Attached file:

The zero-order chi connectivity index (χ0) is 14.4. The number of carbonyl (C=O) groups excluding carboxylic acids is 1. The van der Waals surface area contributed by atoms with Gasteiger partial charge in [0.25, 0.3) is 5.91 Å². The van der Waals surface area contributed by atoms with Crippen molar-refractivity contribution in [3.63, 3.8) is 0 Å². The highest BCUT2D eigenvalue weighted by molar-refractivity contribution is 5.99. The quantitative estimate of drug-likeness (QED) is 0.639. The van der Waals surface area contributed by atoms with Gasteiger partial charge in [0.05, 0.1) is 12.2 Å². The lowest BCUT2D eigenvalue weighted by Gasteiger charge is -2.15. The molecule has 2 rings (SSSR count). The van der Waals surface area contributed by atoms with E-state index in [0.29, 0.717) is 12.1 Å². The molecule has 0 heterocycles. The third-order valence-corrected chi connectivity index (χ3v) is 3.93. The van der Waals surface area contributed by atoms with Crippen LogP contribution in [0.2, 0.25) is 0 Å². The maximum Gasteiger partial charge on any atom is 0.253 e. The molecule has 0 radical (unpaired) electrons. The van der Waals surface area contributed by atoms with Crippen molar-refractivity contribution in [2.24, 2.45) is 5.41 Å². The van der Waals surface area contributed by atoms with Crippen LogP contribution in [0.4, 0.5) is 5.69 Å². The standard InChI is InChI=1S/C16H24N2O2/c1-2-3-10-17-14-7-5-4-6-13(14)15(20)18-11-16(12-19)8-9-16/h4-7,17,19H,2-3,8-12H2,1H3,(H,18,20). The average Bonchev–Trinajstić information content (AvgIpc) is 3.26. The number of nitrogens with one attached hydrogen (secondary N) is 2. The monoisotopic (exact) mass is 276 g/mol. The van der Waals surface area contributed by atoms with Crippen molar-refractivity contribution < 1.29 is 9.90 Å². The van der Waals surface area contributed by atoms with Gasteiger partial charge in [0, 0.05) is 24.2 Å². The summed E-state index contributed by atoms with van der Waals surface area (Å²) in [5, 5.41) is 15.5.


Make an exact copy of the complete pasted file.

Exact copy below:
The zero-order chi connectivity index (χ0) is 14.4. The number of carbonyl (C=O) groups excluding carboxylic acids is 1. The van der Waals surface area contributed by atoms with Gasteiger partial charge in [0.25, 0.3) is 5.91 Å². The van der Waals surface area contributed by atoms with Crippen molar-refractivity contribution in [3.63, 3.8) is 0 Å². The highest BCUT2D eigenvalue weighted by molar-refractivity contribution is 5.99. The quantitative estimate of drug-likeness (QED) is 0.639. The van der Waals surface area contributed by atoms with Gasteiger partial charge in [0.05, 0.1) is 12.2 Å². The lowest BCUT2D eigenvalue weighted by Gasteiger charge is -2.15. The molecule has 2 rings (SSSR count). The van der Waals surface area contributed by atoms with E-state index in [0.29, 0.717) is 12.1 Å². The molecule has 0 heterocycles. The third-order valence-corrected chi connectivity index (χ3v) is 3.93. The van der Waals surface area contributed by atoms with Crippen LogP contribution in [0.2, 0.25) is 0 Å². The maximum Gasteiger partial charge on any atom is 0.253 e. The molecule has 0 radical (unpaired) electrons. The van der Waals surface area contributed by atoms with Crippen molar-refractivity contribution in [2.24, 2.45) is 5.41 Å². The van der Waals surface area contributed by atoms with Crippen LogP contribution in [0.4, 0.5) is 5.69 Å². The standard InChI is InChI=1S/C16H24N2O2/c1-2-3-10-17-14-7-5-4-6-13(14)15(20)18-11-16(12-19)8-9-16/h4-7,17,19H,2-3,8-12H2,1H3,(H,18,20). The average Bonchev–Trinajstić information content (AvgIpc) is 3.26. The number of nitrogens with one attached hydrogen (secondary N) is 2. The monoisotopic (exact) mass is 276 g/mol. The van der Waals surface area contributed by atoms with Crippen molar-refractivity contribution < 1.29 is 9.90 Å². The van der Waals surface area contributed by atoms with Gasteiger partial charge in [0, 0.05) is 24.2 Å². The summed E-state index contributed by atoms with van der Waals surface area (Å²) in [5, 5.41) is 15.5.